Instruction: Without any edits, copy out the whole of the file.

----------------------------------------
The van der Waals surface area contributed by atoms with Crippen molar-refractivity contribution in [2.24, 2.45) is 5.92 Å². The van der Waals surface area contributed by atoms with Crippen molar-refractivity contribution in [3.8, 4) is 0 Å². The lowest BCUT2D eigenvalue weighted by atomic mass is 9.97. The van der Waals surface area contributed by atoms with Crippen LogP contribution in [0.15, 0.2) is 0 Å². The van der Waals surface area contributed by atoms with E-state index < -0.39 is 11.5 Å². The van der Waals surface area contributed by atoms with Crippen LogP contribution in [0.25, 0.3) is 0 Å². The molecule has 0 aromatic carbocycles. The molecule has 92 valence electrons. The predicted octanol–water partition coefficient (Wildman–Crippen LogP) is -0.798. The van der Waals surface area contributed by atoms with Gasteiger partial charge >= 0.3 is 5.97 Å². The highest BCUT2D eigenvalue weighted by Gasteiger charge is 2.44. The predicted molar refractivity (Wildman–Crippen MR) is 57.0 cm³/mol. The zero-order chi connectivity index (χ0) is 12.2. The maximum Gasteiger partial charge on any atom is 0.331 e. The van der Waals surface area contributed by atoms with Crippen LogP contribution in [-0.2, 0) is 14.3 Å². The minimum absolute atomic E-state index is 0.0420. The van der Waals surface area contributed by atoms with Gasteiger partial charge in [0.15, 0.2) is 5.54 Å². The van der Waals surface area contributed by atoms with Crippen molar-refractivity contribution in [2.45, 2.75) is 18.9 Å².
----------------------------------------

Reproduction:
The van der Waals surface area contributed by atoms with Crippen molar-refractivity contribution in [2.24, 2.45) is 5.92 Å². The van der Waals surface area contributed by atoms with Crippen molar-refractivity contribution in [3.8, 4) is 0 Å². The lowest BCUT2D eigenvalue weighted by atomic mass is 9.97. The van der Waals surface area contributed by atoms with Crippen LogP contribution in [0.15, 0.2) is 0 Å². The van der Waals surface area contributed by atoms with E-state index < -0.39 is 11.5 Å². The van der Waals surface area contributed by atoms with Crippen LogP contribution in [0.25, 0.3) is 0 Å². The molecule has 0 aromatic carbocycles. The molecule has 92 valence electrons. The predicted octanol–water partition coefficient (Wildman–Crippen LogP) is -0.798. The van der Waals surface area contributed by atoms with Gasteiger partial charge >= 0.3 is 5.97 Å². The highest BCUT2D eigenvalue weighted by Gasteiger charge is 2.44. The predicted molar refractivity (Wildman–Crippen MR) is 57.0 cm³/mol. The zero-order chi connectivity index (χ0) is 12.2. The maximum Gasteiger partial charge on any atom is 0.331 e. The van der Waals surface area contributed by atoms with Crippen LogP contribution in [-0.2, 0) is 14.3 Å². The minimum absolute atomic E-state index is 0.0420. The van der Waals surface area contributed by atoms with Gasteiger partial charge in [0.15, 0.2) is 5.54 Å². The van der Waals surface area contributed by atoms with Crippen molar-refractivity contribution in [2.45, 2.75) is 18.9 Å².